Forensic psychology is one of the fastest growing areas of psychology. Practitioners may find work employment options in the field, mental health law, and the treatment and evaluation of offenders.
The Forensic Concentration within the Clinical Psychology Psy.D. program at our Washington D.C. campus prepares students to apply the science and profession of psychology to questions and issues related to law and the legal system. Students will also be introduced to testifying as an expert witness and forensic report writing as well as other psychological and legal principles.
Students in the D.C. Campus Clinical Psychology program have the opportunity to take advantage of the school’s proximity to key agencies including The District of Columbia’s Department of Mental Health and Prince George County Department of Corrections. Through a range of practicum and volunteer experiences at forensic psychiatric hospitals, rehabilitation centers, and courts of law students train alongside clinicians who have a breadth of knowledge in custody evaluation, competency evaluation, criminal responsibility, behavior modification, risk assessment, and expert testimony.
Students will experience firsthand the delivery of efficacious interventions to address the complex mental health needs of adults and adolescents involved with the legal system, including severe mental illness and co-occurring disorders. Particular emphasis is placed on exposing students to the variety of professional roles, both clinical and research, assumed by psychologists in forensic settings.
Graduates from our Washington, D.C. campus will have a basic knowledge in clinical forensic psychology concentration, enabling them to bring psychology into the legal and public policy arenas in an ethical, academically focused, and research-based manner. Those specializing in this area will be among the highest in demand for the delivery of services to correctional facilities, law enforcement agencies, courts, attorneys, and lawmakers.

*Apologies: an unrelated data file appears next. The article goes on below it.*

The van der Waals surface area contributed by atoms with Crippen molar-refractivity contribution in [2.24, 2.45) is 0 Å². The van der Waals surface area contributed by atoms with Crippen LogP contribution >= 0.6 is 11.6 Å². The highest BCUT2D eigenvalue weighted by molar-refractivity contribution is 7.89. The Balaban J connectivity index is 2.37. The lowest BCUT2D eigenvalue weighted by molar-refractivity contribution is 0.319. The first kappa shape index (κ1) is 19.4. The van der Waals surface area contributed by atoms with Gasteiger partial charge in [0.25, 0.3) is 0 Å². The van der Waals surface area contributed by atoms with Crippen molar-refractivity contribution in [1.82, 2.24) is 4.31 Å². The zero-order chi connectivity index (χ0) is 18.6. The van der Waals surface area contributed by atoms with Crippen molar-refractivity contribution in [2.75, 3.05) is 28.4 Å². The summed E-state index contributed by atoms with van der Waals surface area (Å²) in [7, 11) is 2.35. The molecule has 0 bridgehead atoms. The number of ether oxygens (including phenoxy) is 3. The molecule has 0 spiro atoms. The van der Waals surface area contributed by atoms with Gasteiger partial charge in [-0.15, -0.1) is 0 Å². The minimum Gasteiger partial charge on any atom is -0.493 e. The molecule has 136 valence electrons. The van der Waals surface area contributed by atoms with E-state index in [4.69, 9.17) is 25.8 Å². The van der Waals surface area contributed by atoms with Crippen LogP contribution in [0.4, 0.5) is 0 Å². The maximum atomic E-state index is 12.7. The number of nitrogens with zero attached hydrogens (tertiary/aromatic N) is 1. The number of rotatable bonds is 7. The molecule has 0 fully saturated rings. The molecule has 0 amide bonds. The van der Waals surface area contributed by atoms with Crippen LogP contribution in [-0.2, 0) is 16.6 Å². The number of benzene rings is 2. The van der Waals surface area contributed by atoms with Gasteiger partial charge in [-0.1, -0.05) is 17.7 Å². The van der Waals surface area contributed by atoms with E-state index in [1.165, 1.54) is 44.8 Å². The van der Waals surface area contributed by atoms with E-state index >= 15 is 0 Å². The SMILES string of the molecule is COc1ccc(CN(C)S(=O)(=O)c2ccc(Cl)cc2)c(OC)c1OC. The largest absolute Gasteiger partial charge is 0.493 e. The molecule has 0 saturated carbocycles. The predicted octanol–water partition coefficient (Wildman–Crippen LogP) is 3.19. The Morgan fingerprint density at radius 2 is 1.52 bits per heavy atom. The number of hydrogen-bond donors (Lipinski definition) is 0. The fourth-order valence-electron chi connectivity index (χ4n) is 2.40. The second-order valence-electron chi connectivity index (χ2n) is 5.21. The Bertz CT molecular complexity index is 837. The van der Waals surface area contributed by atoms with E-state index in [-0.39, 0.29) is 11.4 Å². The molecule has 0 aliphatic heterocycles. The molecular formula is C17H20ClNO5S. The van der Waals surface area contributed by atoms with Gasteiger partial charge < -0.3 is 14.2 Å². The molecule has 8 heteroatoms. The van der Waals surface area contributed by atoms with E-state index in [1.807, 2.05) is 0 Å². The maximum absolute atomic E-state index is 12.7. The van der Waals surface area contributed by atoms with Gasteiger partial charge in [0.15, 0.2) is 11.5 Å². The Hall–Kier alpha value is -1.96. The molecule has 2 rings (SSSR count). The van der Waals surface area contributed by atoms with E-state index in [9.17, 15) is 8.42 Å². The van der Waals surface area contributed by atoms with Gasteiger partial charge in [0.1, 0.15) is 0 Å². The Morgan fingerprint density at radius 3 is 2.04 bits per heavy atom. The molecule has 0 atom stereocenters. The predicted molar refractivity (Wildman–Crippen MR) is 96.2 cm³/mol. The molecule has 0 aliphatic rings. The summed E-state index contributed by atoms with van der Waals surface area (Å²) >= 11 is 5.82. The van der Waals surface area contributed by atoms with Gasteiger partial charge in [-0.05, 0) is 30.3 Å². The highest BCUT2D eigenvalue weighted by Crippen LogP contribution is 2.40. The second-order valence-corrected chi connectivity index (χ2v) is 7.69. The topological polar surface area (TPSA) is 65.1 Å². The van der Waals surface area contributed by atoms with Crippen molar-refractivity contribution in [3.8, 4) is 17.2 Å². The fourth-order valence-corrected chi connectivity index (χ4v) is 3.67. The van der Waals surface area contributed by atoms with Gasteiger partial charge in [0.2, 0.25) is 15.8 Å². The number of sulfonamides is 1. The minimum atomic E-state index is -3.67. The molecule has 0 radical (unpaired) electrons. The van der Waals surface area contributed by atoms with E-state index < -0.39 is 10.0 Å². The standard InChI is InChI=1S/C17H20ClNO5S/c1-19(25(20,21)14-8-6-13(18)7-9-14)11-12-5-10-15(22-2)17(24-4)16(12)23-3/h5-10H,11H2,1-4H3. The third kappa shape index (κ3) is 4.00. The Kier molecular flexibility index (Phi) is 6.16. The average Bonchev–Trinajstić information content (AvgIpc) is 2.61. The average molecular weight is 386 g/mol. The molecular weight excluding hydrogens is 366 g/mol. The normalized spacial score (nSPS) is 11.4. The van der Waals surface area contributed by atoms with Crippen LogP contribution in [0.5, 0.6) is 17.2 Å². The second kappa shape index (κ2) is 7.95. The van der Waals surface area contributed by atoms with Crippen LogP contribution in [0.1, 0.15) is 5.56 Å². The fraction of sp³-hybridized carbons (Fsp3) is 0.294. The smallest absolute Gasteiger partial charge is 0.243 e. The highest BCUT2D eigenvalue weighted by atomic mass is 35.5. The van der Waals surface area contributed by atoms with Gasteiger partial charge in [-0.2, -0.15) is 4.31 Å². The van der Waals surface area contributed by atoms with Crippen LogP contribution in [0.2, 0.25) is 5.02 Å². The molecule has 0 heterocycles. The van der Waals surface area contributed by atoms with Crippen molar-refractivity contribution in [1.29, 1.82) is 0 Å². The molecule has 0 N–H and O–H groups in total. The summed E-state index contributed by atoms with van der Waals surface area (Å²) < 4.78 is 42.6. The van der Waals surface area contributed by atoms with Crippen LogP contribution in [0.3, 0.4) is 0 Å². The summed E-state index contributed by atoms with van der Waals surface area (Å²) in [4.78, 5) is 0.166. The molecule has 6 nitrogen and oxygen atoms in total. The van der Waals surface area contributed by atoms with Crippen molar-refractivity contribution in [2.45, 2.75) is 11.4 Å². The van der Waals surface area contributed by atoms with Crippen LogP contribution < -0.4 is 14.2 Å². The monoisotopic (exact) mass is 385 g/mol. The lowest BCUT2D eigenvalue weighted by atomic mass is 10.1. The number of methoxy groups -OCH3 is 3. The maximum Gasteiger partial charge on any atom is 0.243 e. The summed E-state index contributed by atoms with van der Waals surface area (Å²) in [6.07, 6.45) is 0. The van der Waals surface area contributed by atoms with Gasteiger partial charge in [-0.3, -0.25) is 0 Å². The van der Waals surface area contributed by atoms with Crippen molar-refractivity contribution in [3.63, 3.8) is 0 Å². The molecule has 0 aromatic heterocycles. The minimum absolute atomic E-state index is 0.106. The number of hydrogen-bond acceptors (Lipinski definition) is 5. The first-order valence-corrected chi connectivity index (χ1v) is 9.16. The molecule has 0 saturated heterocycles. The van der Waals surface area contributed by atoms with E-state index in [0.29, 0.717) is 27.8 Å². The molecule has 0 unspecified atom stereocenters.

Upon graduation, students are qualified to sit for national licensure as clinical psychologists, provided they pass the appropriate licensure examination and complete any state-required post-doctoral residency requirements. Outside agencies control the requirements for taking and passing certification/licensing exams and are subject to change without notice to this campus.
Violence and Risk Assessment
Provides students with the fundamental aspects of conducting violence and risk assessment evaluations and the manner in which opinions are communicated. Students gain an understanding of empirically-based risk factors and assessment tools used to conduct violence and risk evaluations, as well as management strategies employed to ameliorate risk/risk conditions. Practical exercises drawn from actual cases are used to illustrate key concepts.
Evaluation and Treatment of the Offender
Explores psychological origins and dynamics of criminal behavior from the viewpoint of psychological theories. Students discuss treatment of the different types of offender populations (antisocial personality, female offenders, sex offenders, etc.) within the criminal justice system. It also explores psychological theories related to etiology, development and prediction of violent crime, and types of intervention possible within the criminal justice setting. Topic areas include special offender populations (sex offender, offenders with developmental disabilities, or those classified as mentally retarded).
Mental Health Law
Examines mental health law as it relates to civil and criminal practice. The relationship between psychopathology and crime, the insanity defense and other issues of criminal responsibility, competency to stand trial and otherwise participate in the legal process, involuntary hospitalization, and the clinician as expert witness are explored. Case studies and court reports are used to illustrate the key concepts of this course.
View full course catalog »